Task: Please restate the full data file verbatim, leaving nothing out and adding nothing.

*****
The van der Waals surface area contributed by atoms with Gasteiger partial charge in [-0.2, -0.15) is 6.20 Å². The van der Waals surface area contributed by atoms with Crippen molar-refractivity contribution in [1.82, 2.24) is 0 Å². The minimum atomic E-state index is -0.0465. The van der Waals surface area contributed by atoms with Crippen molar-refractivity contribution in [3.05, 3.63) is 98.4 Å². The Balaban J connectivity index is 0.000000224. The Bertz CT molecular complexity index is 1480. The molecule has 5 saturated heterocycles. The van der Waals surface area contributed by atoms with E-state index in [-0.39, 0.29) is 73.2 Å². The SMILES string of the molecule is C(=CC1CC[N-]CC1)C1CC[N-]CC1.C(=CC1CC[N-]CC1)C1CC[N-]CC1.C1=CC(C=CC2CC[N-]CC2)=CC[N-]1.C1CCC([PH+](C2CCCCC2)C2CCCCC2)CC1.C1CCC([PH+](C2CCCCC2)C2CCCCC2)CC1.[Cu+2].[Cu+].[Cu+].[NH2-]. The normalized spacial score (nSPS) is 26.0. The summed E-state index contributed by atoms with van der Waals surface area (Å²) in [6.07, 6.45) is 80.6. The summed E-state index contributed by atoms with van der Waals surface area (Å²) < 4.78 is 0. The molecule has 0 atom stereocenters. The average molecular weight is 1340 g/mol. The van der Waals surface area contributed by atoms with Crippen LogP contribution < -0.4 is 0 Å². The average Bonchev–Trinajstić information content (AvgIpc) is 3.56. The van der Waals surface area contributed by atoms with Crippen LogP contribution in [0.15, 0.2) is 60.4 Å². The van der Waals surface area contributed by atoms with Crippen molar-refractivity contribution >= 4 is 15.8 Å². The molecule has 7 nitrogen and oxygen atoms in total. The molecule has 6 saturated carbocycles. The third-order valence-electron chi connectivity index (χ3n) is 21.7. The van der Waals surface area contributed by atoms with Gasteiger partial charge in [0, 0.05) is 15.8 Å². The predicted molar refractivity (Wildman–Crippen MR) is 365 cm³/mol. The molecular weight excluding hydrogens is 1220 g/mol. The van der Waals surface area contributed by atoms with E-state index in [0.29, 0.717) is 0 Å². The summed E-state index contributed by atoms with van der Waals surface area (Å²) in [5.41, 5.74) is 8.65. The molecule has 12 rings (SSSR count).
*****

The van der Waals surface area contributed by atoms with Gasteiger partial charge in [-0.2, -0.15) is 6.20 Å². The van der Waals surface area contributed by atoms with Crippen molar-refractivity contribution in [1.82, 2.24) is 0 Å². The minimum atomic E-state index is -0.0465. The van der Waals surface area contributed by atoms with Crippen molar-refractivity contribution in [3.05, 3.63) is 98.4 Å². The Balaban J connectivity index is 0.000000224. The Bertz CT molecular complexity index is 1480. The molecule has 5 saturated heterocycles. The van der Waals surface area contributed by atoms with E-state index in [-0.39, 0.29) is 73.2 Å². The SMILES string of the molecule is C(=CC1CC[N-]CC1)C1CC[N-]CC1.C(=CC1CC[N-]CC1)C1CC[N-]CC1.C1=CC(C=CC2CC[N-]CC2)=CC[N-]1.C1CCC([PH+](C2CCCCC2)C2CCCCC2)CC1.C1CCC([PH+](C2CCCCC2)C2CCCCC2)CC1.[Cu+2].[Cu+].[Cu+].[NH2-]. The normalized spacial score (nSPS) is 26.0. The summed E-state index contributed by atoms with van der Waals surface area (Å²) in [6.07, 6.45) is 80.6. The summed E-state index contributed by atoms with van der Waals surface area (Å²) < 4.78 is 0. The molecule has 0 atom stereocenters. The average molecular weight is 1340 g/mol. The van der Waals surface area contributed by atoms with Crippen LogP contribution < -0.4 is 0 Å². The average Bonchev–Trinajstić information content (AvgIpc) is 3.56. The van der Waals surface area contributed by atoms with Crippen LogP contribution in [0.15, 0.2) is 60.4 Å². The van der Waals surface area contributed by atoms with Crippen molar-refractivity contribution >= 4 is 15.8 Å². The molecule has 7 nitrogen and oxygen atoms in total. The molecule has 6 saturated carbocycles. The third-order valence-electron chi connectivity index (χ3n) is 21.7. The van der Waals surface area contributed by atoms with Gasteiger partial charge in [0, 0.05) is 15.8 Å². The predicted molar refractivity (Wildman–Crippen MR) is 365 cm³/mol. The molecular weight excluding hydrogens is 1220 g/mol. The van der Waals surface area contributed by atoms with E-state index in [0.29, 0.717) is 0 Å². The summed E-state index contributed by atoms with van der Waals surface area (Å²) in [5.41, 5.74) is 8.65. The molecule has 12 rings (SSSR count).